Domino – More Than Just a Game
Domino is a classic game for children. It’s fun to set up a long line of dominoes, flick the first one, and watch them all fall. But there’s much more to domino than meets the eye — one simple action can lead to unexpected and catastrophic results. In a 1983 experiment, University of British Columbia physicist Lorne Whitehead proved that a single domino can knock over objects about one-and-a-half times its size.
This simple demonstration paved the way for many more complex experiments that demonstrated how powerful this small clay tile could be. As a result, the domino has become an icon for a sort of chain reaction, known as the Domino Effect. The phrase describes events that build upon each other, each event adding force to the previous one until the whole structure collapses. In real life, the Domino Effect can occur when a single event causes other things to happen, such as a traffic jam that stops other cars from entering or leaving the same roadway.
While there are many different games to play with dominoes, the most popular are positional games. In these, each player in turn places a domino edge to edge against another so that the adjacent faces match or form a specific total (for example, 5 to 5) or are identical (for example, a double-nine).
Some modern domino sets are designed for playing these games with four or more players. These are often called “multi-player” or “family” games, and they are available in a variety of materials. In addition to wood, they can be made of stone (such as marble or granite); soapstone; metals such as brass or pewter; ceramic clay; and even frosted glass.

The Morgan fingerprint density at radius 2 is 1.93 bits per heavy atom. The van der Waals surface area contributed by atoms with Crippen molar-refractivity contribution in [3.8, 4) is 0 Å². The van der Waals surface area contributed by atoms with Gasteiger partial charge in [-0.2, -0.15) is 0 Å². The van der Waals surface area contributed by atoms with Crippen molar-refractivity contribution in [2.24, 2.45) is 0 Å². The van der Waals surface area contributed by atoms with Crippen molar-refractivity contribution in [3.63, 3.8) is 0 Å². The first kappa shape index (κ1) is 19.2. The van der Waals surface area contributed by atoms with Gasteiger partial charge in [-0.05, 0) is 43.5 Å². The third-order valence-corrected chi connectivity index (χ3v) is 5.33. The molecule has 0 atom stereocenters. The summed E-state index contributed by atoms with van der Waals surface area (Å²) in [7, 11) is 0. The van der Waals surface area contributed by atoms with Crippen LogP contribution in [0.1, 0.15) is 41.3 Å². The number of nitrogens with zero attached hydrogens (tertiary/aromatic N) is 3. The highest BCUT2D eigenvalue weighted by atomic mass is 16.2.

The most common domino sets have 28 pieces, but the game can be played with a smaller set or an extended one that adds extra ends. These “extended” dominoes have more pips on their ends than traditional European ones and allow for longer chains. They are commonly found in sets of double-nine, double-twelve, and double-18.
Dominoes are also used to create artistic creations, such as straight and curved lines, grids that form pictures when they fall, or stacked walls. These designs can be as simple or elaborate as the artist desires. Some of the most impressive domino art, however, is created using 3-D structures such as towers and pyramids.
Creating such masterpieces requires careful planning. Hevesh often begins by making a test version of a piece, then films the process in slow motion so she can make precise corrections before assembling the final product. She also tests each section of her creations individually before combining them into the bigger arrangement.
This level of skill is reflected in the name of the game: The term domino derives from the Latin dominus, meaning master. A master of domino appreciates the effect that every move has on its surroundings and takes care to plan carefully for future consequences. A person with this mindset is a Domino, or Dominator.